Undoubtedly, this Bill addresses a very difficult and highly emotive problem. I admit that my initial reactions were in favour of the Bill, but on detailed consideration, for many of the reasons already expressed by noble Lords, I feel that the solution suggested by the Bill provides too many alternative problems. The real answer is greater investment in palliative care. The correct solution is to build up the palliative care service assistance to a level that can then deal with the real problem.
Lord Lipsey: My Lords, some hours ago, the right reverend Prelate the Bishop of St Albans referred to Alice in Wonderland, and as I have sat through this wonderful but gruelling debate, I have felt a bit like the Cheshire Cat's grin; when I looked at my speech it was fading by the moment. I will say a word or two about palliative care, picking up the point that has just been made.
Palliative care has been mentioned in this debate almost as if the supporters of the Bill were against it. I, and I am sure the noble Lord, Lord Joffe, take that
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quite hard. The noble Lord, Lord Joffe, and I signed a minority report to the Royal Commission on Long Term Care for the Elderly. The majority report wanted a large sum of money to be spent on paying for care for the better off, and they had a very good case. The noble Lord, Lord Joffe, and I said, "No, we cannot go along with that, because the priority at the moment is better services for the elderly, not paying for care for the better off". That is a controversial view, but that was the view that we took, and of course we included palliative care in that. I am sure that no one inadvertently will think that we are against palliative care because we are in favour of this Bill.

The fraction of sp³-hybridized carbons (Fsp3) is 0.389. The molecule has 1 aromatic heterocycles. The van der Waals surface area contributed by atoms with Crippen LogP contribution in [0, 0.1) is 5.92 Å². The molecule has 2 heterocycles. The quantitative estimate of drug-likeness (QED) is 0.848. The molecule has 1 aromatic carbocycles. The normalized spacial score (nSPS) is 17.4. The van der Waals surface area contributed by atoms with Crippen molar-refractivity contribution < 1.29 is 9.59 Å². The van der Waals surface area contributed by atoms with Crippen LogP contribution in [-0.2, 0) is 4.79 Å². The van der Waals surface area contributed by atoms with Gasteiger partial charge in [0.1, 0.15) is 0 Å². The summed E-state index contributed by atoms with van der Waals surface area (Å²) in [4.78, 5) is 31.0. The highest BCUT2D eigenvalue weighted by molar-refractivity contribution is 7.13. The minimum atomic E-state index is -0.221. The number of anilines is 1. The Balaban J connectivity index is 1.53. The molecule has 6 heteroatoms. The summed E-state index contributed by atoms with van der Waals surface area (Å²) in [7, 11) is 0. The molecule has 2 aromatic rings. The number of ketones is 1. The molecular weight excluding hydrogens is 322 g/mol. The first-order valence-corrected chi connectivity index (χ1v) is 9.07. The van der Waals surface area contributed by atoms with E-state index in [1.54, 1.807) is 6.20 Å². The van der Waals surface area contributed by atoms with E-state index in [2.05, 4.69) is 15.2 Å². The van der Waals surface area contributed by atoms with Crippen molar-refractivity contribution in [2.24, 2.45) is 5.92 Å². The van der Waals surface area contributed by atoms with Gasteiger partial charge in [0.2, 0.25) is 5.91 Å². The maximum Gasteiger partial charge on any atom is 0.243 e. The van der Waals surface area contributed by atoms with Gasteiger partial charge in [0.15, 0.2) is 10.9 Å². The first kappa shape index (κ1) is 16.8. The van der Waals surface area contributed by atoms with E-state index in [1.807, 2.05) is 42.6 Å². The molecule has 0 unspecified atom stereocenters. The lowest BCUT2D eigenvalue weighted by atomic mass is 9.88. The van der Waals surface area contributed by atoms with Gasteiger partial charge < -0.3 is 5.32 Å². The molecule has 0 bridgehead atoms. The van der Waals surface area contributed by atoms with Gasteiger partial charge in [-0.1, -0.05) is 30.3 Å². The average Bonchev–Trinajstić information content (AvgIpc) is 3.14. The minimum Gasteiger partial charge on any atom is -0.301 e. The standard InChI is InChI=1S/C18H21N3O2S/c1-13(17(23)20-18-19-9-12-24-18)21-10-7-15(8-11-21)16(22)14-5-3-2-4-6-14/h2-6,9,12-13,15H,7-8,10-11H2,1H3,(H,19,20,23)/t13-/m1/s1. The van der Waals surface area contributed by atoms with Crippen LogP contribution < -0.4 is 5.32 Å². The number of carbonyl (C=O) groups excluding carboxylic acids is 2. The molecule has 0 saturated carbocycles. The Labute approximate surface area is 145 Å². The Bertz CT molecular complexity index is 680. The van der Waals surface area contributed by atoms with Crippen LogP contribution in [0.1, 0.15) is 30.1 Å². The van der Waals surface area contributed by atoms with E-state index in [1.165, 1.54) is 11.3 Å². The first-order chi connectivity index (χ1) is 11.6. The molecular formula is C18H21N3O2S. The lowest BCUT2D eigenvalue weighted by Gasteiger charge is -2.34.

To me, palliative care and assisted suicide are not alternatives. They are complementary; we need both. We need much more palliative care, so that wherever possible people want to live; and we need assisted suicide for the small minority of cases where people, despite palliative care, are suffering unbearably. If the proponents of palliative care are honest, and I know that they are, they will admit that there are some conditions, particularly neurological conditions, where palliative care really cannot prevent unbearable suffering.
I would go further. Contrary to the view expressed by the noble Lord, Lord Elton, and my noble friend Lord MacKenzie of Culkein, and as someone who has written a great deal on public expenditure, I am absolutely confident that if this Bill goes through we shall get more spent on palliative care by the Government than if it does not. This is for two reasons. First, it would concentrate public attention on end-of-life issues, which most people like to ignore, and therefore create a demand for palliative care and for the Government to pay for it. Secondly, once Parliament has passed such a law, the Government would have to spend more on palliative care, if only to avoid vulnerability to the charge, fatuous though it may be, that they have permitted the change only to save money. The evidence of the improvement in palliative services in Oregon is proof of that pudding in the eating.